IDC analyst: Why do analytics on the back of an envelope?

CARY, N.C. — Analyzing business data can result in an immediate return on investment of as much as 112 per cent, according to an IDC analyst speaking to press at SAS Institute Inc.‘s headquarters on Tuesday.

“Analytic changes mean big changes in dollars earned and dollars saved,” said Robert Blumstein, research director of CRM analytics and marketing applications with IDC.

Business analytics software includes business performance management, customer relationship management and supply chain management. But a huge number of customers are still using spreadsheets, gut instinct or the “backs of envelopes” to analyze their data, he said.

So why bother with business analytics? “It’s easier to shoot from the hip, in many ways,” he said. But benefits come in the form of speed, accuracy, insight, relevance, consistency and control.

Companies are trying to get more value from their data, said Ann Milley, director of technology product marketing with SAS. “Excel and other spreadsheets were not designed to answer all these questions,” she said. Yet many people still rely on spreadsheets that were never designed or intended for clinical trials.

Many companies also rely on a three-month moving average to forecast sales, she added, which doesn’t take into account seasonal or event-based purchasing patterns. A candy manufacturer’s sales, for example, will likely be affected by Halloween.

Another issue is flawed data. “This is so common and people are unaware of it,” she said. Without analytics, people aren’t clear on issues out of the gate, nor have confidence in decision-making.

For example, if an application asks for a customer’s birthday as a required field, some customers will simply type in “11/11/11” if they don’t want to provide that information to the company. This could lead company execs to think half their customers are seniors, which could result in an ineffective marketing campaign.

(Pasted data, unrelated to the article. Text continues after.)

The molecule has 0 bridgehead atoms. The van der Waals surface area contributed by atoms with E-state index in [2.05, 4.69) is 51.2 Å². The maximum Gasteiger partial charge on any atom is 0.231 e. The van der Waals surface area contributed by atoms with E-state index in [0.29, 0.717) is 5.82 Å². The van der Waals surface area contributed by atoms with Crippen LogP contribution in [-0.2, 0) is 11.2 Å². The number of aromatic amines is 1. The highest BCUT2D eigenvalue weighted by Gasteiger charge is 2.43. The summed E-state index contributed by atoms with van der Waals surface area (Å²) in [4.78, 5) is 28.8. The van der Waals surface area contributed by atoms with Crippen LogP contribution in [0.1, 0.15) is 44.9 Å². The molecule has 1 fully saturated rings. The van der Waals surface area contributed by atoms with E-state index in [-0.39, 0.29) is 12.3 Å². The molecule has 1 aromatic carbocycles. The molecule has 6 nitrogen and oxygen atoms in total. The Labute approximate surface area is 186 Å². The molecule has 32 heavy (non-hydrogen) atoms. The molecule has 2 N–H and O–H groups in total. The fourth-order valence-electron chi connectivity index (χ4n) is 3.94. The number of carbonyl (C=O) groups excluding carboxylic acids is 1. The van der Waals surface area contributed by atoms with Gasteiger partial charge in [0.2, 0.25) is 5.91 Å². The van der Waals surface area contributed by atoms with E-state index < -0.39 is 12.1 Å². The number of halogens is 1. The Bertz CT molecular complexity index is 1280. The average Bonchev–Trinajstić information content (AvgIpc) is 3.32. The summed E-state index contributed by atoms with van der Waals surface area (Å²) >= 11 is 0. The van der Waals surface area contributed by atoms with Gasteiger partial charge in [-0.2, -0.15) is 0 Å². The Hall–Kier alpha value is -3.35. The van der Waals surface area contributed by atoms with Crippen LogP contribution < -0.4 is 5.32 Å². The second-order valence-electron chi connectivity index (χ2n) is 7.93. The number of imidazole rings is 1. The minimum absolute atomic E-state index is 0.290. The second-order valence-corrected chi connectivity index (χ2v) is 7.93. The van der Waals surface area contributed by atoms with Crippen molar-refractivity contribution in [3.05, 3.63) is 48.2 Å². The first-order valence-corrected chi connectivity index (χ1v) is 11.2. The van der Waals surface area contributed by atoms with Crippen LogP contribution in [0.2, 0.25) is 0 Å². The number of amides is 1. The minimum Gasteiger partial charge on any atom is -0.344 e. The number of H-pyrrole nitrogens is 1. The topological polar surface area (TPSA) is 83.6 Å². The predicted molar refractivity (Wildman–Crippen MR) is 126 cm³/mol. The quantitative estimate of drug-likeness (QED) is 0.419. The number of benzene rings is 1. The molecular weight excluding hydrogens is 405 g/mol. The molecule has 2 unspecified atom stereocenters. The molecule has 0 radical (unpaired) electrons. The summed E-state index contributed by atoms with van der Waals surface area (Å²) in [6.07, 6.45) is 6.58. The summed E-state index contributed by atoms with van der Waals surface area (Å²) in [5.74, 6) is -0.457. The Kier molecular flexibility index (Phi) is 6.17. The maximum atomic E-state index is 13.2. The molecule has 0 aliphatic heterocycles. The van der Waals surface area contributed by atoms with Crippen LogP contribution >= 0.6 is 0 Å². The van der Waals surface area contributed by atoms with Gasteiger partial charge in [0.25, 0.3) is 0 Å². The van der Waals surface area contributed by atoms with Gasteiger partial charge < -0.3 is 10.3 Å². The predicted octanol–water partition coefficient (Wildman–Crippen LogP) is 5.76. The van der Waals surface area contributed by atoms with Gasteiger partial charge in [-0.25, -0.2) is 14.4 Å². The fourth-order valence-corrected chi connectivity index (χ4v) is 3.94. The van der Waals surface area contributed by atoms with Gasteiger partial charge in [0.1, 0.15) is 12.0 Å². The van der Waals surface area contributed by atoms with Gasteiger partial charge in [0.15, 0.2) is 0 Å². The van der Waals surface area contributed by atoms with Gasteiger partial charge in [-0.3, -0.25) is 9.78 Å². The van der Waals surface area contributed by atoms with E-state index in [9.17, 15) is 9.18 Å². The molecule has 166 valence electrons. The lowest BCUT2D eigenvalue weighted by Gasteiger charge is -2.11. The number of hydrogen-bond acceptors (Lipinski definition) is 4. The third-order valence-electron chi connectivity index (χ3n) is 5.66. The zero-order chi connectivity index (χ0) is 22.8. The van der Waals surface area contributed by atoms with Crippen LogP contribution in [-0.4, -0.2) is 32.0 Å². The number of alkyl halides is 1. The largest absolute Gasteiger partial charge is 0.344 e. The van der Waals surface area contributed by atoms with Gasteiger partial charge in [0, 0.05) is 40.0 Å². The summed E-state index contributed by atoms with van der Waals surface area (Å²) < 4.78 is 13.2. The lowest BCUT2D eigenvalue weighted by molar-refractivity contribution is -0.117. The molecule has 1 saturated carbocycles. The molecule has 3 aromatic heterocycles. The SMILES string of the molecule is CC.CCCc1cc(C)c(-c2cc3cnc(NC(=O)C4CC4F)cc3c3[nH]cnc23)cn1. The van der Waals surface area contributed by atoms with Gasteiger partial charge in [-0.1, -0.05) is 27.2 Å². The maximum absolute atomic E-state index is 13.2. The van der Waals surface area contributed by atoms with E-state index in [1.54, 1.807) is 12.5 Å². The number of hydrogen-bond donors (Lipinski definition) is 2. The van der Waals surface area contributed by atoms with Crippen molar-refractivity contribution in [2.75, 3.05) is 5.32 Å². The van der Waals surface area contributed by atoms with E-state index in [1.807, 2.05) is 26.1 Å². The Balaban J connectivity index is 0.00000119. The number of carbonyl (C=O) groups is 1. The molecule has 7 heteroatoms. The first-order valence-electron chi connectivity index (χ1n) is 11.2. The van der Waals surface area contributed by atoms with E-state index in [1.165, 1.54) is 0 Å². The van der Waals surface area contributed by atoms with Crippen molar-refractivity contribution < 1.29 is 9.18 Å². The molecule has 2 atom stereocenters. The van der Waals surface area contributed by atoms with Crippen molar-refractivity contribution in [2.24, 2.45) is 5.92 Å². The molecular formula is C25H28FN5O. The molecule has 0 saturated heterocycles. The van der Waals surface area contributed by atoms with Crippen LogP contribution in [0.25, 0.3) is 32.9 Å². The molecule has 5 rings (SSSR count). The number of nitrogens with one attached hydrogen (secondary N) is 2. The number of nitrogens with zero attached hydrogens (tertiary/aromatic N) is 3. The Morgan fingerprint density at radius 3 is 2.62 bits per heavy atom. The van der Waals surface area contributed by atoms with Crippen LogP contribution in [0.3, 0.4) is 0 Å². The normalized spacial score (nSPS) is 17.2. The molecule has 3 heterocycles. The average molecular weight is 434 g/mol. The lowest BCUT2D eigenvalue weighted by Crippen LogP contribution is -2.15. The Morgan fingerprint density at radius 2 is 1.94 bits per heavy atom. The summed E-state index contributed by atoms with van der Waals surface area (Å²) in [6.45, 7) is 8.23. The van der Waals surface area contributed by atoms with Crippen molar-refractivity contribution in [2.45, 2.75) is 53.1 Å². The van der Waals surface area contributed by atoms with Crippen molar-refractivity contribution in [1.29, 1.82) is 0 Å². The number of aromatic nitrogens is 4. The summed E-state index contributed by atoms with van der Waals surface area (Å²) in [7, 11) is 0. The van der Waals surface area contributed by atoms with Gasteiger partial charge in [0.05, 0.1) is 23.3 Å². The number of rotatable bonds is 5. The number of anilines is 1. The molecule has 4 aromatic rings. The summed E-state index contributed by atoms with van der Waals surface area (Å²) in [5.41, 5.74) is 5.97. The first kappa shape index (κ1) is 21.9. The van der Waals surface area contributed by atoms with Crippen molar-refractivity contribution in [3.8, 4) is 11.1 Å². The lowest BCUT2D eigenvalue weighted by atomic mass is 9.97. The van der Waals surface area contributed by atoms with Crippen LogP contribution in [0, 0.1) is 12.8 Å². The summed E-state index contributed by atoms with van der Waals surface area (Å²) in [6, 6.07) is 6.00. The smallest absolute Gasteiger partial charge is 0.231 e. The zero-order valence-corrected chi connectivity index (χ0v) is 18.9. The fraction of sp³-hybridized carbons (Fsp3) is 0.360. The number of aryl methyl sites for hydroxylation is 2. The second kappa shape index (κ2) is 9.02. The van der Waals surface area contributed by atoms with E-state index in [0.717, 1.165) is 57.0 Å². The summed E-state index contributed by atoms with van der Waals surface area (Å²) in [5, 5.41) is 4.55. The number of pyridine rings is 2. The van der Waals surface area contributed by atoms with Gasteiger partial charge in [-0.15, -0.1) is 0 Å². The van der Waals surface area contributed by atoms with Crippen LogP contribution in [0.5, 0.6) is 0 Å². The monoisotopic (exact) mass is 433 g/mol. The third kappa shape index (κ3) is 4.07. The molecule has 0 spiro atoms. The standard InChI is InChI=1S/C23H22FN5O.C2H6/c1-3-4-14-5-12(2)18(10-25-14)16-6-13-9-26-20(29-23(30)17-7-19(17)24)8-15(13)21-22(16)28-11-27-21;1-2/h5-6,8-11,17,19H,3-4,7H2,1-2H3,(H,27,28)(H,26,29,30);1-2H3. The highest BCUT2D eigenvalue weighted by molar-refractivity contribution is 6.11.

Business analytics lets you see what’s coming and provides decision guidance, said Milley.

Five years ago, for example, Marks & Spencer found that its stock and market share was declining. While the British retailer was focused on operational efficiencies, it wasn’t tuned into what customers wanted. After looking at purchase data and applying business analytics, it was able to come up with 11 different customer clusters and tailor its marketing efforts toward each cluster. The result has been increased revenue, increased customer satisfaction and better stock performance.

Business analytics software is made up of tools and packaged applications for tracking, analyzing and modeling, according to IDC, and supports both reporting processes and decision-making. Tools include data warehousing, business intelligence, technical data analysis and spatial information management. Packaged applications, on the other hand, fulfill a recognizable business process and use integrated data from multiple sources.

“You can never entirely get rid of bad data,” said Blumstein. “But there’s a lot you can do to improve it.”

Core analytics provide basic analytics for monitoring current activities and reporting on past ones. But predictive analytics is where things get really interesting, said Blumstein. “These are the analytics that can give your company an edge.” Predictive analytics provide more complex analytics for predicting the future, and can include scorecarding, fraud detection and inventory optimization. It also provides a structure for data. “It’s not chaos,” he said.

While it’s still a small market, it’s an important one, he said. After all, it’s cheaper to keep a customer than get a brand new one. 

SAS executives are scheduled to present at the Better Management Live conference in Las Vegas on Wednesday.

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Vawn Himmelsbach
Vawn Himmelsbach
Is a Toronto-based journalist and regular contributor to IT World Canada's publications.

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